Putting Cap-and-Trade Dollars to Work for California
CalRecycle’s greenhouse gas reduction grant and loan programs put Cap-and-Trade dollars to work for California by reducing greenhouse gas emissions, strengthening our economy, and improving public health and the environment—particularly in low-income and disadvantaged communities.
Since 2014, CalRecycle has received $105 million from Cap-and-Trade funding. So far, funds have been funneled into three grant categories:
- Food Waste Prevention and Rescue Grant Program—$9.38 million
- Organics Grant Program—$72 million
- Recycled Fiber, Plastic, and Glass Grant Program—$14 million
You can read more about specific grant recipients and their efforts to help expand California’s recycling infrastructure in the “Putting Cap-and-Trade Dollars to Work for California” booklet.
CalRecycle receives Cap-and-Trade funds to help California meet two statewide objectives:
- Reduce the amount of solid waste going to landfills by 75 percent by 2020 (AB 341)
- Reduce the amount of organic material going to landfills by 75 percent by 2025 and recover at least 20 percent of disposed edible food by 2025 (SB 1383)
California will need to move about 20 million tons a year out of the disposal stream to meet these goals. Regarding 75 percent organics recycling – a statewide mandate – CalRecycle estimates that roughly 50 to 100 new and expanded organics recycling facilities, at a cost of approximately $2 billion to $3 billion in capital investment, are needed to handle this amount of material.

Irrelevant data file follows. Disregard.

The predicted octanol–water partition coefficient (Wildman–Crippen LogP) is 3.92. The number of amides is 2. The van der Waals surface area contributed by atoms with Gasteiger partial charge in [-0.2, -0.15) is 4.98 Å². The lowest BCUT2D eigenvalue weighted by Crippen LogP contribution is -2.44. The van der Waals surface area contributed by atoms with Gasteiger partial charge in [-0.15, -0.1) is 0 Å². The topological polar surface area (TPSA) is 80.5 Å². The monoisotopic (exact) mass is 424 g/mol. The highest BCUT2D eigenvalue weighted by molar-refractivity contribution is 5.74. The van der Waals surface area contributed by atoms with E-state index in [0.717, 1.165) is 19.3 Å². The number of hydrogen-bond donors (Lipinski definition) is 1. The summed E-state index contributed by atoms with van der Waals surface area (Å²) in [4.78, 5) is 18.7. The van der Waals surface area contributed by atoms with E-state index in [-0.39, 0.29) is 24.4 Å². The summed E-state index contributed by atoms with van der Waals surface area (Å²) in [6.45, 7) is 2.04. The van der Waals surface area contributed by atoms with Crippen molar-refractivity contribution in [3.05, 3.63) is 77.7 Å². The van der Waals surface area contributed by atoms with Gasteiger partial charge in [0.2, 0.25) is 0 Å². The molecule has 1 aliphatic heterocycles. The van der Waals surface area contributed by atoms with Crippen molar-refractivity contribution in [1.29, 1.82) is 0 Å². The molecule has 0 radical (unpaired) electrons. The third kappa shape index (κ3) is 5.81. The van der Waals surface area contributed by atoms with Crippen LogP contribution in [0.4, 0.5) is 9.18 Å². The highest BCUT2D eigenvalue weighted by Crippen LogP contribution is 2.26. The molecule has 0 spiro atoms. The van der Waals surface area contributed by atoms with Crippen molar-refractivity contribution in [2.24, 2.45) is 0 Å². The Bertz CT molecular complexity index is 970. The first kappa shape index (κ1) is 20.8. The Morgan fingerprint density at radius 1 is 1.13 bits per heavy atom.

CalRecycle-funded organics recycling and digestion projects expand existing capacity or establish new facilities to reduce the amount of California-generated green materials and/or alternative daily cover sent to landfills. Landfilling of organics generates methane, a GHG about 80 times more potent than carbon dioxide over a 20 year horizon.
Food Waste Prevention and Rescue projects (often run by food banks and food pantries) keep edible food out of landfills by reducing the amount of food waste that is generated or rescuing edible food from the waste stream.
Recycled Fiber, Plastic, and Glass projects build or expand infrastructure for manufacturing products with recycled fiber (paper, textiles, carpet, or wood), plastic, or glass.
Together, these programs are expanding the necessary infrastructure for California to manage our waste responsibly. As an added bonus, they also happen to be among the most cost-effective GHG grant programs in the state!